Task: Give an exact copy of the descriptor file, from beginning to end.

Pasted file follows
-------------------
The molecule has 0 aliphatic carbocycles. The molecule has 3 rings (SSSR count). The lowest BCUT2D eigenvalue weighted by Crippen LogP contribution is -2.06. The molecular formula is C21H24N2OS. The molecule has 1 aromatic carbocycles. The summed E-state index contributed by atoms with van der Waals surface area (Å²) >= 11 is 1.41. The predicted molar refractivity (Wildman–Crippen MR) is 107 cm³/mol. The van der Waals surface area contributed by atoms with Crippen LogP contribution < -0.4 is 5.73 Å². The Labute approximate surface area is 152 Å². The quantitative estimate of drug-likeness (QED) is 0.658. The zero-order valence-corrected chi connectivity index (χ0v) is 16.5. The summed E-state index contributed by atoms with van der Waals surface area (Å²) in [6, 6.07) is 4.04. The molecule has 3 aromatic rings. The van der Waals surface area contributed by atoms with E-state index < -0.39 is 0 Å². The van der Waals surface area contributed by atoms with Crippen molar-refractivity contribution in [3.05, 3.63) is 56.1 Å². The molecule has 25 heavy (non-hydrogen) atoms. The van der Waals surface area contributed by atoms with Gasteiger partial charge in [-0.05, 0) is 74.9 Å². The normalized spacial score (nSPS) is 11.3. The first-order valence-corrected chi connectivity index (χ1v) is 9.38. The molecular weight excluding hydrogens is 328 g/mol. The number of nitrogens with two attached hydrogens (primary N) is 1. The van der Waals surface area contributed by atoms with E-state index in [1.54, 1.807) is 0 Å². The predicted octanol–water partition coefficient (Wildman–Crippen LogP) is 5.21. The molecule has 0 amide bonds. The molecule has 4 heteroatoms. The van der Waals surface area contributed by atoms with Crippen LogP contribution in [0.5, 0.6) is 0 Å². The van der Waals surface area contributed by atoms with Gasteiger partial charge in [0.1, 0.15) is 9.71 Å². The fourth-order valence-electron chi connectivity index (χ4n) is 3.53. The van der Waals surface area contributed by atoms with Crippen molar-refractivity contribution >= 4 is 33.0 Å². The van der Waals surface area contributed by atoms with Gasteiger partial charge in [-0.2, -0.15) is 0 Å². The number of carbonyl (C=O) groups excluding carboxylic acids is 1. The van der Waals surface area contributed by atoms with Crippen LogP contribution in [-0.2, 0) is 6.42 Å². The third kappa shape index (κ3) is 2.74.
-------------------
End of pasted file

The molecule has 0 aliphatic carbocycles. The molecule has 3 rings (SSSR count). The lowest BCUT2D eigenvalue weighted by Crippen LogP contribution is -2.06. The molecular formula is C21H24N2OS. The molecule has 1 aromatic carbocycles. The summed E-state index contributed by atoms with van der Waals surface area (Å²) >= 11 is 1.41. The predicted molar refractivity (Wildman–Crippen MR) is 107 cm³/mol. The van der Waals surface area contributed by atoms with Crippen LogP contribution < -0.4 is 5.73 Å². The Labute approximate surface area is 152 Å². The quantitative estimate of drug-likeness (QED) is 0.658. The zero-order valence-corrected chi connectivity index (χ0v) is 16.5. The summed E-state index contributed by atoms with van der Waals surface area (Å²) in [6, 6.07) is 4.04. The molecule has 3 aromatic rings. The van der Waals surface area contributed by atoms with E-state index < -0.39 is 0 Å². The van der Waals surface area contributed by atoms with Crippen molar-refractivity contribution in [3.05, 3.63) is 56.1 Å². The molecule has 25 heavy (non-hydrogen) atoms. The van der Waals surface area contributed by atoms with Gasteiger partial charge in [-0.05, 0) is 74.9 Å². The normalized spacial score (nSPS) is 11.3. The first-order valence-corrected chi connectivity index (χ1v) is 9.38. The molecular weight excluding hydrogens is 328 g/mol. The number of nitrogens with two attached hydrogens (primary N) is 1. The van der Waals surface area contributed by atoms with E-state index in [1.54, 1.807) is 0 Å². The predicted octanol–water partition coefficient (Wildman–Crippen LogP) is 5.21. The molecule has 0 amide bonds. The molecule has 4 heteroatoms. The van der Waals surface area contributed by atoms with Crippen LogP contribution in [0.5, 0.6) is 0 Å². The van der Waals surface area contributed by atoms with Gasteiger partial charge in [0.1, 0.15) is 9.71 Å². The fourth-order valence-electron chi connectivity index (χ4n) is 3.53. The van der Waals surface area contributed by atoms with Crippen molar-refractivity contribution >= 4 is 33.0 Å². The van der Waals surface area contributed by atoms with Gasteiger partial charge in [-0.2, -0.15) is 0 Å². The number of carbonyl (C=O) groups excluding carboxylic acids is 1. The van der Waals surface area contributed by atoms with Crippen LogP contribution in [-0.2, 0) is 6.42 Å². The third kappa shape index (κ3) is 2.74.